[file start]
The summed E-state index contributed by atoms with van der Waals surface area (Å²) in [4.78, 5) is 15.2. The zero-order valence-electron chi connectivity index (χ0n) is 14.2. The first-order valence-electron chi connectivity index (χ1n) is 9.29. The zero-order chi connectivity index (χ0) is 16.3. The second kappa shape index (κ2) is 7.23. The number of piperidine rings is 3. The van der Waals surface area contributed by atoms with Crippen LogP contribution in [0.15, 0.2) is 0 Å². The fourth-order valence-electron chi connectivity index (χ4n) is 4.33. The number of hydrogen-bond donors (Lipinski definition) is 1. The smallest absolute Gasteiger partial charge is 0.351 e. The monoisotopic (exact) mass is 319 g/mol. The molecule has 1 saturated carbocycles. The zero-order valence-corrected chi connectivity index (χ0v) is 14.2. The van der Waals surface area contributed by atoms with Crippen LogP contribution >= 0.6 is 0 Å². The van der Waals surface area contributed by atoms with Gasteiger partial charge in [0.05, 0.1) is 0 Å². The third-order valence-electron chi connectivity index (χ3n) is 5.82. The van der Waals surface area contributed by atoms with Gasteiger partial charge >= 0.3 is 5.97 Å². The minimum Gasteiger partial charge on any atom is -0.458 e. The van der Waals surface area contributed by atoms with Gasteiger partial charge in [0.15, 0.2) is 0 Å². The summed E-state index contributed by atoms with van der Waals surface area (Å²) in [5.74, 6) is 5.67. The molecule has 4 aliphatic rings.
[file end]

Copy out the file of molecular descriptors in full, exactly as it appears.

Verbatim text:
The summed E-state index contributed by atoms with van der Waals surface area (Å²) in [4.78, 5) is 15.2. The zero-order valence-electron chi connectivity index (χ0n) is 14.2. The first-order valence-electron chi connectivity index (χ1n) is 9.29. The zero-order chi connectivity index (χ0) is 16.3. The second kappa shape index (κ2) is 7.23. The number of piperidine rings is 3. The van der Waals surface area contributed by atoms with Crippen LogP contribution in [0.15, 0.2) is 0 Å². The fourth-order valence-electron chi connectivity index (χ4n) is 4.33. The number of hydrogen-bond donors (Lipinski definition) is 1. The smallest absolute Gasteiger partial charge is 0.351 e. The monoisotopic (exact) mass is 319 g/mol. The molecule has 1 saturated carbocycles. The zero-order valence-corrected chi connectivity index (χ0v) is 14.2. The van der Waals surface area contributed by atoms with Crippen LogP contribution >= 0.6 is 0 Å². The van der Waals surface area contributed by atoms with Gasteiger partial charge in [0.05, 0.1) is 0 Å². The third-order valence-electron chi connectivity index (χ3n) is 5.82. The van der Waals surface area contributed by atoms with Gasteiger partial charge >= 0.3 is 5.97 Å². The minimum Gasteiger partial charge on any atom is -0.458 e. The van der Waals surface area contributed by atoms with Gasteiger partial charge in [0.15, 0.2) is 0 Å². The summed E-state index contributed by atoms with van der Waals surface area (Å²) in [5.74, 6) is 5.67. The molecule has 4 aliphatic rings.